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Virginia Tech swimmer goes on record against Lia Thomas competing in women's sports

"It's heartbreaking to see someone who went through puberty as a male and has the body of a male be able to absolutely blow away the competition."

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Hannah Nightingale Washington DC
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Following transgender swimmer Lia Thomas’ performance in the qualifying round for the NCAA women’s championship, a Virginia Tech swimmer has become the one of the first to publicly speak out against the biological male swimmer competing against women.

"It's a common conception that we are all very disappointed and frustrated with someone who is — has capabilities more than us women have to be able to compete at this level and take opportunities away from other women," the unnamed Virginia Tech swimmer told Savanah Hernandez.

She continued on to say that one of her teammates just missed qualifying for finals because of rules that allow Thomas to compete.

"I have a teammate who did not make finals today because she was just bumped out of finals and it's heartbreaking to see someone who went through puberty as a male and has the body of a male be able to absolutely blow away the competition," she said.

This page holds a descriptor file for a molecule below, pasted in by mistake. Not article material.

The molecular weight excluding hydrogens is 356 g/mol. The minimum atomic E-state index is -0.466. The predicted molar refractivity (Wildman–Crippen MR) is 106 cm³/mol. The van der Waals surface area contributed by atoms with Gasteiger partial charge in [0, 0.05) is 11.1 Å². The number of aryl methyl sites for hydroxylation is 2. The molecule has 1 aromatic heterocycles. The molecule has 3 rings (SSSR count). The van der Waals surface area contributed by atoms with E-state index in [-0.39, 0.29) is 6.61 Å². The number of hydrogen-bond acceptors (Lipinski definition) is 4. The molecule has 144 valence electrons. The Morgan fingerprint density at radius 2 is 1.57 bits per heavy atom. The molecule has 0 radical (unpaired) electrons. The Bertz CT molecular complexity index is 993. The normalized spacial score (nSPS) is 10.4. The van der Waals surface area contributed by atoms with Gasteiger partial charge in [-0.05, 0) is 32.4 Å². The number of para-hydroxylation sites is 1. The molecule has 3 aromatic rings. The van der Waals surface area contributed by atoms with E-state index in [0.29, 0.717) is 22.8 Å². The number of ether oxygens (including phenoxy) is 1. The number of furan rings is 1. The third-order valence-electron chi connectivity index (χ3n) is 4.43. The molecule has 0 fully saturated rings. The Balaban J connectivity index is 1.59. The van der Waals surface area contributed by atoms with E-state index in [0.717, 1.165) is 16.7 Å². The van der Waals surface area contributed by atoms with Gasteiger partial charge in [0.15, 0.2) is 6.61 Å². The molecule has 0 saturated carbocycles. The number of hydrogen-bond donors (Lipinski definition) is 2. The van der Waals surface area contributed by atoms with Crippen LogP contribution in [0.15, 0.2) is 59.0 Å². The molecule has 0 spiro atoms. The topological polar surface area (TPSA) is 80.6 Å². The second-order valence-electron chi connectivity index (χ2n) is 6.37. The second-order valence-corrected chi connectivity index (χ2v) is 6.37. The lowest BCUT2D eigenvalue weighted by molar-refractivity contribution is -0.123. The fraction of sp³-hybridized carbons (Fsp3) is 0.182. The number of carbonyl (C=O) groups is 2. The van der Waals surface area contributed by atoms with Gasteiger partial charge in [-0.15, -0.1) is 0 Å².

Hernandez clarified later on that the teammate in question finished in 17th place, and there are 16 spots that are taken to the finals.

"She was very emotional and it's hard to see since it’s her last NCAAs and she really loves that race, and it was just heartbreaking to see that she put all their effort into it today, and with the best time that she's went in the morning session before, and still not make it back. It's hard to see someone who works every day, every night, still not be able to compete against someone like that," the swimmer said.

"Then you go into it with a mindset that you are you don't have a chance, if that makes sense," she said in regards to competing against someone like Thomas. "Like it's hard to compete against someone with the aerobic capacity the muscle development the body of a man it's hard. It's hard to think about it like that and staying positive."

Hernandez told The Post Millennial that all competitors as the event were told by coaches not to discuss the matter, not even in the locker room.

The girl told Hernandez that she just wanted to defend her teammate and was concerned for her, but now fears backlash for speaking out.

Thomas continued on to win the 500 yard freestyle with a time of 4:33.82, nearly four seconds faster than the second place finisher.

While taking the podium, fans in the crowd notable cheered louder for the second place finisher, Emma Weyant, than first place finisher Thomas.

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